It was 1972 and the war in Vietnam had come to a standstill as peace talks took place in Paris. Both sides were supposedly putting down their arms waiting for some kind of truce to push through the rotting remains of past attempts at a peaceful ending.

Bob Kalish observes life from a placid place on the island of Arrowsic (motto: You’re not in Georgetown yet). You can reach him at [email protected]

At that time I was teaching at the International School of Bangkok and freelancing for Westinghouse Broadcasting Group W News. Even though on a map Vietnam and Thailand looked like they were near neighbors, life in Bangkok was a long way from a war zone. The only sign there was a nearby war going on were the busloads of American GIs in the Thai capital on R&R. A lot of Americans lived in Bangkok, so many that we were no longer unusual.

One morning I got a phone call from my friend Paul, who was the Westinghouse Broadcasting bureau chief in Saigon.

“I need you to check something out,” he said. He told me he heard that the Americans were reinstating their old air base in Takhli, ready to go when the treaty’s time expired.

“Could you find out what the scoop is?” The former air base had been used by American planes to attack Vietnam, as well as Laos and Cambodia. Terms of the treaty stipulated that neither side could make preparations during the time the negotiations were in process. But both sides used the remaining time to prepare secretly for the war’s resumption.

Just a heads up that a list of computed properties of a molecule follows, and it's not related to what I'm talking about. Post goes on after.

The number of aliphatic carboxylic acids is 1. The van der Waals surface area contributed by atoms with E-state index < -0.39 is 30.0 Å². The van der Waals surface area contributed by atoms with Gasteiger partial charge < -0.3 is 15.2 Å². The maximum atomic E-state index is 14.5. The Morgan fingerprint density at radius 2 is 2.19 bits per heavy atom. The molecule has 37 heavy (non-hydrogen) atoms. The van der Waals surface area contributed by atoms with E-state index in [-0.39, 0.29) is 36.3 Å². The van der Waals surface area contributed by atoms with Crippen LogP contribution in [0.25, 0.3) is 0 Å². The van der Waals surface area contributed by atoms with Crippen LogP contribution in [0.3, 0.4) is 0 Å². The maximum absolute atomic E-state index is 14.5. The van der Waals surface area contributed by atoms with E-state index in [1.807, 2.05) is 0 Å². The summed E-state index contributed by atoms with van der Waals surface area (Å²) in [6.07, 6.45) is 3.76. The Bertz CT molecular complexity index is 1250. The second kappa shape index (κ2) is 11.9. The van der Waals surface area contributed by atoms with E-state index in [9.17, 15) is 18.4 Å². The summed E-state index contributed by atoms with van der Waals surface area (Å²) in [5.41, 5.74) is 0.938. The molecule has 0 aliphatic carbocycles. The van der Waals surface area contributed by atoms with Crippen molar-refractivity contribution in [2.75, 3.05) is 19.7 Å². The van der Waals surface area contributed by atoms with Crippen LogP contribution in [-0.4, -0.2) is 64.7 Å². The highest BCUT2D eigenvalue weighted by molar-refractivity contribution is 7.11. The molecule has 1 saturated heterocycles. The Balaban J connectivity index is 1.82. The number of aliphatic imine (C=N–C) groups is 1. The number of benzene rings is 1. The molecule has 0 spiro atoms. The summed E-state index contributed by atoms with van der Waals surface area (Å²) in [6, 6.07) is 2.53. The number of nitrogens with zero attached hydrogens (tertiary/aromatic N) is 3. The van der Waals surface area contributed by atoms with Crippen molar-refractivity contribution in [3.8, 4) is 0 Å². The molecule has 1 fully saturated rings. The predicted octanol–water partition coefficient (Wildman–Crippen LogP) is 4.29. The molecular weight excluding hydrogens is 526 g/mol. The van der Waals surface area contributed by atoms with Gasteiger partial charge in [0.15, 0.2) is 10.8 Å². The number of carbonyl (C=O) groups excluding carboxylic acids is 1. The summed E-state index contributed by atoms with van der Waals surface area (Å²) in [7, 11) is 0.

I called the American Embassy and spoke to some bureaucrat who I thought could give me an answer.


“There are no American air bases in Thailand,” he said.

“That’s what they say,” I said. “But my source said there was a lot of activity around the old airbase, like they were getting ready to reinstate. ”

Here is where it got strange. Because there was a “status of forces agreement” between us and the United States, the number of Americans allowed to stay in Thailand was kept under control by issuing visas limiting stays to three months. Working around this limit became a full-time job for many of the Thais who worked for American companies in Thailand. For example, the International School had an employee whose job was to renew visas of its staff. It was a perfect example of the kind of bifurcation needed to keep up the pretense of peace. No American troops were deployed from Thailand.

So, my friend Norman, a teacher of social studies at the International School, drove me through the countryside north of Bangkok. Norman was from New York, but had lived in Thailand for more than a decade, had a Thai wife and three kids.

“How we going to know; will there be signs?” I asked.



And about 100 kilometers later as the road curved and twisted through the dense rice paddies a sign appeared. A couple of boards nailed to a couple of stakes, black spray paint in English: “Harry’s New York Bar two kilometers.” In the middle of nowhere and nothing, down a gravel drive, the voice of Hank Williams blasting from a speaker pointed out the window. A C-30 cargo plane was landing, another in the air behind it.

“‘Guess what?” Norman asked a young man sitting on a stool at the bar.


“You’re not here.”

“Then where am I?

“You’re at the Royal Thai Air Force Base Takhli.”

We sat down next to the soldier and bought a round of Budweisers and asked a lot of questions. The rumors were true.

Here’s the thing: I grew up thinking that our side was the side of good. Our side was the white hats, the good guys. Faith in The American Way. Our nation, right or wrong. Back home there were protesters filling the streets, switching their black hats for the white hats. They were the good guys now.

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